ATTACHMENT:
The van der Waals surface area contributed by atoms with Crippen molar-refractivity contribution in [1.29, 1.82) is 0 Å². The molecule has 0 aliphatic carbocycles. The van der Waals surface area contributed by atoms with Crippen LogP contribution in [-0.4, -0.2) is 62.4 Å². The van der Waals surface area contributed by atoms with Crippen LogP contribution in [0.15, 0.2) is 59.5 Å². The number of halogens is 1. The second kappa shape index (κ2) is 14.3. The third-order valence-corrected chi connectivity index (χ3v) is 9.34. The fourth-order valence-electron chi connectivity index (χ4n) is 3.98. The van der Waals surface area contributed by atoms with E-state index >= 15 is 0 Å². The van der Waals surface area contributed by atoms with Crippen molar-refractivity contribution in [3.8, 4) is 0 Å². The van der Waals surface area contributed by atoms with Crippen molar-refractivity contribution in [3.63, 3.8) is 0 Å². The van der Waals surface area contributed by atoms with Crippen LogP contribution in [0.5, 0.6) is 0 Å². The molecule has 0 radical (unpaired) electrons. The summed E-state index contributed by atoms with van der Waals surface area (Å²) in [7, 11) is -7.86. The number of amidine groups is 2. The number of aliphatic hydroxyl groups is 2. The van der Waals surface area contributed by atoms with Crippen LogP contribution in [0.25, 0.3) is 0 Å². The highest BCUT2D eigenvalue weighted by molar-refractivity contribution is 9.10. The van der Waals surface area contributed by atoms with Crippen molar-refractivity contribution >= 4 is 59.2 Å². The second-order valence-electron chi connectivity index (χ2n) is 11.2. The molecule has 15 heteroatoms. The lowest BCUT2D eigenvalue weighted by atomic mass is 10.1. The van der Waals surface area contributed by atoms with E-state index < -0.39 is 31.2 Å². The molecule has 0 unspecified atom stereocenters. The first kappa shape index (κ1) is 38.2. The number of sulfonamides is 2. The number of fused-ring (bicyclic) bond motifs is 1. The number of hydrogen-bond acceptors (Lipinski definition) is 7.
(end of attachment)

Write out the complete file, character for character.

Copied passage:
The van der Waals surface area contributed by atoms with Crippen molar-refractivity contribution in [1.29, 1.82) is 0 Å². The molecule has 0 aliphatic carbocycles. The van der Waals surface area contributed by atoms with Crippen LogP contribution in [-0.4, -0.2) is 62.4 Å². The van der Waals surface area contributed by atoms with Crippen LogP contribution in [0.15, 0.2) is 59.5 Å². The number of halogens is 1. The second kappa shape index (κ2) is 14.3. The third-order valence-corrected chi connectivity index (χ3v) is 9.34. The fourth-order valence-electron chi connectivity index (χ4n) is 3.98. The van der Waals surface area contributed by atoms with E-state index >= 15 is 0 Å². The van der Waals surface area contributed by atoms with Crippen molar-refractivity contribution in [3.8, 4) is 0 Å². The van der Waals surface area contributed by atoms with Crippen molar-refractivity contribution in [3.63, 3.8) is 0 Å². The van der Waals surface area contributed by atoms with Crippen LogP contribution in [0.5, 0.6) is 0 Å². The molecule has 0 radical (unpaired) electrons. The summed E-state index contributed by atoms with van der Waals surface area (Å²) in [7, 11) is -7.86. The number of amidine groups is 2. The number of aliphatic hydroxyl groups is 2. The van der Waals surface area contributed by atoms with Crippen LogP contribution in [0.25, 0.3) is 0 Å². The highest BCUT2D eigenvalue weighted by molar-refractivity contribution is 9.10. The van der Waals surface area contributed by atoms with Crippen molar-refractivity contribution >= 4 is 59.2 Å². The second-order valence-electron chi connectivity index (χ2n) is 11.2. The molecule has 15 heteroatoms. The lowest BCUT2D eigenvalue weighted by atomic mass is 10.1. The van der Waals surface area contributed by atoms with E-state index < -0.39 is 31.2 Å². The molecule has 0 unspecified atom stereocenters. The first kappa shape index (κ1) is 38.2. The number of sulfonamides is 2. The number of fused-ring (bicyclic) bond motifs is 1. The number of hydrogen-bond acceptors (Lipinski definition) is 7.